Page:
Berry v. Nat'l Med. Servs., Inc.

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Justia Opinion Summary

Judith Berry brought negligence and consumer protection claims against defendants National Medical Services and Compass Vision after her urinalysis tests conducted as part of Berry's participation in the Kansas Nurses Assistance Program (KNAP) showed positive results, which meant Berry tested positive for substance abuse in violation of Berry's KNAP agreement. Berry claimed Defendants were negligent in designing, implementing, promoting, and managing their testing protocol and that Defendants knew that because she was a participant in KNAP, her nursing license would be in jeopardy if she tested positive. The district court dismissed Berry's petition with prejudice for failure to state a claim upon which relief may be granted. The court of appeals reversed on the negligence claim, finding that Berry was a foreseeable plaintiff, that the probability of harm was foreseeable, and that there was no public policy against imposing a duty on Defendants. The Supreme Court affirmed, holding (1) Berry was a foreseeable plaintiff and the probability of harm was foreseeable; and (2) there was no public policy to extend protection to Defendants simply because they contracted with a government agency. Remanded.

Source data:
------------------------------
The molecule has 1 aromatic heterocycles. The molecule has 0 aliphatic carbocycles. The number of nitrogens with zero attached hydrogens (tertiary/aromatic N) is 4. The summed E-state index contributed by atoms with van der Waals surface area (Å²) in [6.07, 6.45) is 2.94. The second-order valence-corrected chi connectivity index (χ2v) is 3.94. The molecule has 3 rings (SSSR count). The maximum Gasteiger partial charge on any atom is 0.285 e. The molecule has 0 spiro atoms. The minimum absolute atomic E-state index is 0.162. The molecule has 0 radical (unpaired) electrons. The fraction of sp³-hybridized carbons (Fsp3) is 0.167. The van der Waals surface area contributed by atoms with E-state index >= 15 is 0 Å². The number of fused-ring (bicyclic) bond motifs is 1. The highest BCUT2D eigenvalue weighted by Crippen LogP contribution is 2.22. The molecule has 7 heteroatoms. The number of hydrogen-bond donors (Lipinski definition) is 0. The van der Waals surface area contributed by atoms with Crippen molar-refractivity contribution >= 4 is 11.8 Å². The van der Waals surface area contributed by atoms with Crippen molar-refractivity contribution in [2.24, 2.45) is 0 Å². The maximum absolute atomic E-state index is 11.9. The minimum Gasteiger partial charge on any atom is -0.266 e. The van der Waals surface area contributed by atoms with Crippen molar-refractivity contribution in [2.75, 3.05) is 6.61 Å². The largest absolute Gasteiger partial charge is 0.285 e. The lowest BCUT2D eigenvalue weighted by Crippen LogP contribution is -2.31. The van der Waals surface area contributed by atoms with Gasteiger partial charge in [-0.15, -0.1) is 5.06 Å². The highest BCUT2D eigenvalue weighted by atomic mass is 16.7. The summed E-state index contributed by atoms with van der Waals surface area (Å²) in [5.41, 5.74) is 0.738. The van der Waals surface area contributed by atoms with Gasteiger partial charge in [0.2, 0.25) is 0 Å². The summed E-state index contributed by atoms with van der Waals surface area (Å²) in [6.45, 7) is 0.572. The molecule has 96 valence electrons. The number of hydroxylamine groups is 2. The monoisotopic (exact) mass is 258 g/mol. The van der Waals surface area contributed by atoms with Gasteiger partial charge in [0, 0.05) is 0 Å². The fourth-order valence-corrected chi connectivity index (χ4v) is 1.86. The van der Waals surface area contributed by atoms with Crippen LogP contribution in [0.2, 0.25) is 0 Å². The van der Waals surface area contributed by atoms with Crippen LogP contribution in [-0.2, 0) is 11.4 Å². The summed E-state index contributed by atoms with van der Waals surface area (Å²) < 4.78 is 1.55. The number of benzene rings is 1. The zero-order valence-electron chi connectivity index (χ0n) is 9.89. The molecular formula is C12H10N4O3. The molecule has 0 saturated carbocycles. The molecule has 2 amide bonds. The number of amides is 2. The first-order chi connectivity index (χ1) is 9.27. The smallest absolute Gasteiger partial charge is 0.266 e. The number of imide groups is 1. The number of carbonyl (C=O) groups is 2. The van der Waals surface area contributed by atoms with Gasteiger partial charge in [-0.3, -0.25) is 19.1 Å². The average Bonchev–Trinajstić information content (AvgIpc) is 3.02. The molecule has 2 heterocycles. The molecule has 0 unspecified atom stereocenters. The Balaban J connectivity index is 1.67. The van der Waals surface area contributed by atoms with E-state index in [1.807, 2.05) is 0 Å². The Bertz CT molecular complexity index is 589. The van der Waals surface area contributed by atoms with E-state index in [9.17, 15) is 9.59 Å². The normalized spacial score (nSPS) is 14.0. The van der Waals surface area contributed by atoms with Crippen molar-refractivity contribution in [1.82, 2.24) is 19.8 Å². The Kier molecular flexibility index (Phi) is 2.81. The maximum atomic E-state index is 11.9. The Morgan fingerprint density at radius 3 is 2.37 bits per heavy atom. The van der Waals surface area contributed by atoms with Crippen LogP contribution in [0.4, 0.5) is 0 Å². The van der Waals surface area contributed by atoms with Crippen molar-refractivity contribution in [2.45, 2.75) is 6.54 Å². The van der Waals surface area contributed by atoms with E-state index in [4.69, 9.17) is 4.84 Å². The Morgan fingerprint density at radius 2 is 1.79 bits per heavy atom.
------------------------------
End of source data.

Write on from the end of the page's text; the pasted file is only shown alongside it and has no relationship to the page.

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IN THE SUPREME COURT OF THE STATE OF KANSAS No. 99,953 JUDITH BERRY, Appellant, v. NATIONAL MEDICAL SERVICES, INC., d/b/a NMS LABS; and COMPASS VISION, INC., Appellees. SYLLABUS BY THE COURT 1. The existence of a legal duty is a question of law over which this court exercises unlimited review. To find a legal duty to support a negligence claim, (1) the plaintiff must be a foreseeable plaintiff and (2) the probability of harm must be foreseeable. 2. A test subject is a foreseeable plaintiff in an action for negligence against a laboratory testing company. The probability that inaccurate test results will cause harm to the test subject is foreseeable. 3. There is a duty to report test results that are qualitatively and quantitatively accurate. A laboratory testing facility owes a duty to those whose specimens it tests to accurately report results and not to mischaracterize or misinterpret those results. 1 4. There is no public policy to extend protection to a tortfeaser simply because the tortfeasor contracts with a government agency. Review of the judgment of the Court of Appeals in 41 Kan. App. 2d 612, 205 P.3d 745 (2009). Appeal from Johnson District Court; MARK MURPHY, judge pro tem. Opinion filed August 12, 2011. Judgment of the Court of Appeals reversing the district court is affirmed. Judgment of the district court is reversed and remanded. Jason M. Hans, of Rouse Hendricks German May PC, of Kansas City, Missouri, argued the cause and was on the briefs for appellant. William M. Modrcin, of Stinson Morrison Hecker LLP, of Kansas City, Missouri, argued the cause and was on the briefs for appellee Compass Vision, Inc. Matthew M. Merrill, of Brown & Ruprect PC, of Kansas City, Missouri, argued the cause and was on the briefs for appellee National Medical Services, Inc., d/b/a NMS Labs. The opinion of the court was delivered by ROSEN, J.: Judith Berry brought negligence and consumer protection claims against National Medical Services, Inc. (NMS) and Compass Vision, Inc. (Compass) based on urinalysis tests conducted as part of Berry's participation in the Kansas Nurses Assistance Program (KNAP). The district court dismissed Berry's petition with prejudice for failure to state a claim upon which relief may be granted. The majority of the Court of Appeals panel reversed the dismissal of the negligence claim. This court granted NMS's petition for review because the issue presented is one of first impression and likely to recur. 2 FACTUAL BACKGROUND When reviewing a motion to dismiss for failure to state a claim upon which relief can be granted, this court must accept the facts alleged by the plaintiff as true, along with any inferences that can reasonably drawn from the facts alleged in the petition. Using those facts and inferences, we then decide whether the plaintiff has stated a claim upon which relief can be granted. Because Kansas is a notice-pleading state, the petition is not intended to govern the entire course of the case. Rector v. Tatham, 287 Kan. 230, 232, 196 P.3d 364 (2008). Berry asserts the following, which we accept as true for our analysis. Berry was a registered nurse licensed by the Kansas State Board of Nursing (Board). In August 2003, after admitting to alcohol dependency, Berry agreed to participate in the Board's assistance program, KNAP, which includes submitting to future random testing. Berry claims that during her participation in the program she maintained her recovery and sobriety, did not relapse, and did not intentionally drink any alcoholic beverages. The Board contracted with Compass to serve as the third-party administrator of KNAP's alcohol testing program. Compass contracted with NMS to provide alcohol testing for nurses in KNAP. Compass and NMS (collectively Defendants) were leading proponents of ethyl glucuronide (EtG) testing. EtG is a metabolite of alcohol. The presence of EtG in urine reportedly provides proof of prior alcohol consumption, even after the alcohol itself has been eliminated from the body. Defendants established a reporting limit of 250 ng/mL, at or over which EtG test results would be reported as "positive" for drinking alcohol. 3 Defendants claimed that any EtG test result of 500 ng/mL and above conclusively proved intentional consumption of an alcoholic beverage. As early as March 2004, published scientific literature suggested that many ordinary products, including Purell sanitizer and other hand sanitizers used in hospitals throughout the country, contained ethanol that would metabolize as EtG, and incidental exposure to these products could show up at levels well above the 250 ng/mL cutoff. In September 2006, the Substance Abuse and Mental Health Services Administration (SAMHSA), a federal agency that is part of the United States Department of Health and Human Resources, issued an advisory stating that EtG testing could be a valuable clinical tool, but it should not be used as the primary or sole evidence that an individual prohibited from drinking, in a criminal justice or a regulatory compliance context, has truly been drinking. In January 2005, Compass collected from Berry a random observed urine sample and NMS performed an EtG test. Berry received notice of a positive result of 2200 ng/mL on the EtG test, in violation of her KNAP agreement. As a result, Berry was suspended for 2 months. In June 2005, Berry again submitted a random observed urine sample collected by Compass and tested by NMS. Berry received notice of a positive result of 290 ng/mL on the EtG test, in violation of her KNAP agreement. Unable to work as a nurse and faced with mandatory inpatient treatment and suspension from work based on the June test, Berry refused to continue in KNAP because of the unfairness of the EtG testing. In August 2005, Berry's nursing license was revoked. 4 On January 16, 2007, Berry filed a petition in district court seeking damages for negligence and violation of consumer protection laws. On August 29, 2007, Berry filed an amended petition which is the basis for this case. Berry claims Defendants were negligent in a number of respects, including designing, implementing, promoting, and managing their EtG testing protocol. Specifically, Berry alleges the Defendants acted negligently in establishing arbitrary and scientifically unreliable cutoffs over which test results were reported as positive and in failing to reevaluate cutoff limits to allow for incidental or involuntary exposure or consumption of products containing alcohol. Further, Berry claims Defendants knew that because she was a participant in KNAP, her nursing license would be in jeopardy if she tested positive. The district court, without analysis or explanation, dismissed Berry's petition with prejudice for failure to state a claim upon which relief may be granted. The Court of Appeals reversed on the negligence claim, finding that Berry was a foreseeable plaintiff, that the probability of harm was foreseeable, and that there was no public policy against imposing a duty on Defendants. Berry v. National Medical Services, Inc., 41 Kan. App. 2d 612, 205 P.3d 745 (2009). The Court of Appeals affirmed dismissal of Berry's consumer protection claim. That issue was not presented for review by this court. ANALYSIS The existence of a legal duty is a question of law over which this court exercises unlimited review. Glassman v. Costello, 267 Kan. 509, 521, 986 P.2d 1050 (1999). To find a legal duty to support a negligence claim, (1) the plaintiff must be a foreseeable plaintiff and (2) the probability of harm must be foreseeable. OMI Holdings, Inc. v. Howell, 260 Kan. 305, 338, 918 P.2d 1274 (1996); Durflinger v. Artiles, 234 Kan. 484, 5 489, 673 P.2d 86 (1983), disapproved on other grounds Boulanger v. Pol, 258 Kan. 289, 900 P.2d 823 (1995). Foreseeability A foreseeable plaintiff is one that is "within the range of apprehension." Durflinger, 234 Kan. at 489. As the court described in Durflinger: "An act is wrongful, or negligent, only if the eye of vigilance, sometimes referred to as the prudent person, perceives the risk of damage. The risk to be perceived defines the duty to be obeyed, and risk imports relation; it is risk to another or to others within the range of apprehension. Palsgraf v. Long Island R.R. Co., 248 N.Y. 339, 162 N.E. 99 (1928), 59 A.L.R. 1253. The existence of negligence in each case must depend upon the particular circumstances which surrounded the parties at the time and place of the occurrence on which the controversy is based." Durflinger, 234 Kan. at 489 (citing Blackmore v. Auer, 187 Kan. 434, 441, 357 P.2d 765 [1960]). Berry easily satisfies the test for a foreseeable plaintiff. Berry submitted to random urinalyses collected by Compass and tested by NMS. Berry was not a bystander, but the direct and immediate object of the Defendants' testing services. The great majority of other states addressing this issue have found that a test subject is a foreseeable plaintiff in an action in negligence against a laboratory under such circumstances. See, e.g., Quisenberry v. Compass Vision, Inc., 618 F. Supp. 2d 1223, 1228 (S.D. Cal. 2007) (noting that Iowa, Illinois, Louisiana, Connecticut, New York, and Wyoming have found that a laboratory owes a duty to the test subject, while only Pennsylvania has consistently held to the contrary). Considering the foreseeability of harm, the court in Quisenberry stated: 6 "We cannot imagine a more foreseeable harm than the harm that may result from inaccurate laboratory testing of individuals. Laboratory testing is a fact of life in today's labor market, and it is often a pre-requisite to being hired, promoted, or even continuously employed. As some cases in other jurisdictions demonstrate, inaccurately reported test results can have dire consequences on the livelihood of individuals. Employees can lose their jobs, and job applicants can miss out on an opportunity to be considered for a new position or a well-deserved promotion. It is, therefore, fully foreseeable that a mishandling or inaccurate reporting of laboratory test results can harm the individual whose specimens the laboratory is testing." Quisenberry, 618 F. Supp. 2d at 1230. As the Court of Appeals said: "The harm Berry alleges was equally foreseeable by the defendants. The testing services promoted and provided by these defendants could be used by private employers evaluating prospective employees, by licensing agencies such as the Board here, or by courts when dealing with criminal defendants. Errors in administering alcohol testing programs or reporting their findings could lead to a prospective employee being rejected by a private employer or, in circumstances such as those present here, a licensed professional being denied the opportunity to continue in his or her profession. In the case of the courts, these errors could lead to the loss of personal freedom. "Here, the defendants solicited business from the Board to test nurses whose licenses were at risk because of claims of alcohol abuse. The defendants could clearly foresee that a positive test result could result in the loss of the test subject's license. The exact harm Berry claims to have experienced here was a foreseeable consequence of negligence in the testing and reporting of the test results to the Board." Berry, 41 Kan. App. 2d at 618. We agree. Berry was a foreseeable plaintiff and the probability of harm was foreseeable. There is a duty to report test results that are qualitatively and quantitatively 7 accurate. A laboratory testing facility owes a duty to those whose specimens it tests to accurately report results and not to mischaracterize or misinterpret those results. Public Policy This court may choose not to recognize a duty if the duty is contrary to public policy. OMI Holdings, Inc., 260 Kan. at 338. The majority of the Court of Appeals found that no public policy prevented the court from recognizing this type of duty. Judge Buser disagreed. Under his analysis, the public policy is provided by legislation authorizing the Board to regulate the competency of nurses. This legislation provides Berry with important due process rights in regards to her nursing license. Berry had the opportunity to raise these complaints about Defendants and EtG testing before the Board, but instead Berry chose to withdraw from KNAP. Berry, 41 Kan. App. 2d at 623-28 (Buser, J., dissenting). While there may be an enticing argument that it would have been more prudent for the Board to have considered Berry's complaint about EtG testing, the simple fact that the legislature has set up an administrative scheme to regulate professional competency does not stretch to a statement of public policy that a company performing substance abuse testing under contract with that administrative agency has no duty to the individuals whose samples it tests. In the context of finding duty in a negligence action, this court has found a contrary public policy in only limited situations. In Ling v. Jan's Liquors, 237 Kan. 629, 641, 703 P.2d 731 (1985), we refused to impose civil liability on vendors of alcoholic beverages for the torts of their inebriated patrons because an expression of public policy should come from the legislature in the form of a "dram shop law" if that is, indeed, the public policy of this state. In another case, we found that an attorney cannot be liable to a third party for professional negligence because of public policy considerations. Nelson v. Miller, 227 Kan. 271, 607 P.2d 438 (1980) (holding that the 8 public policy favoring free access to the courts allows third parties to make claims of malicious prosecution against an adversary's attorney but rejects professional negligence claims against an adversary's attorney). The public policy of legislation authorizing the Board to regulate the competency of nurses is intended to protect medical consumers. That worthy goal is not hindered by allowing a nurse to file a claim against a substance abuse testing company for negligent testing. Berry will not get her nursing license reinstated as a result of this negligence claim. There is no public policy to extend protection to a tortfeaser simply because the tortfeasor contracts with a government agency. We affirm the Court of Appeals and reverse the district court on the negligence claim. This case is remanded to the district court for further proceedings. MORITZ, J., not participating. KIM W. CUDNEY, District Judge, assigned.1 1 REPORTER'S NOTE: District Judge Cudney was appointed to hear case No. 99,953 vice Justice Moritz pursuant to the authority vested in the Supreme Court by Art. 3, ยง 6(f) of the Kansas Constitution. *** BILES, J., dissenting: In my view, reinstating Berry's negligence action is an injustice to these defendants and the voluntary rehabilitation programs with which they contract. If plaintiff truly felt aggrieved by the rehabilitation program procedures offered by the Kansas State Board of Nursing, she had significant due process rights available administratively to protect her nursing license from erroneous testing results. Her decisions to abandon those due process rights and quit the Board's rehabilitation program 9 are what resulted in the loss of her nursing license. This underscores that her claimed injuries are entirely self-inflicted and not the result of any flaws in the Board's testing practices. If such flaws existed, there already were procedures in place to remedy them. I agree with Judge Buser's dissent in Berry v. Nat'l Medical Services, Inc., 41 Kan. App. 2d 612, 623-27, 205 P.3d 945 (2009). The majority's decision opens a door for administrative licensees to select tort actions against third-party contractors instead of pursuing their due process rights through established licensing procedures. In the end, the result may make it more difficult for licensing agencies to offer rehabilitation alternatives for impairments such as substance abuse. 10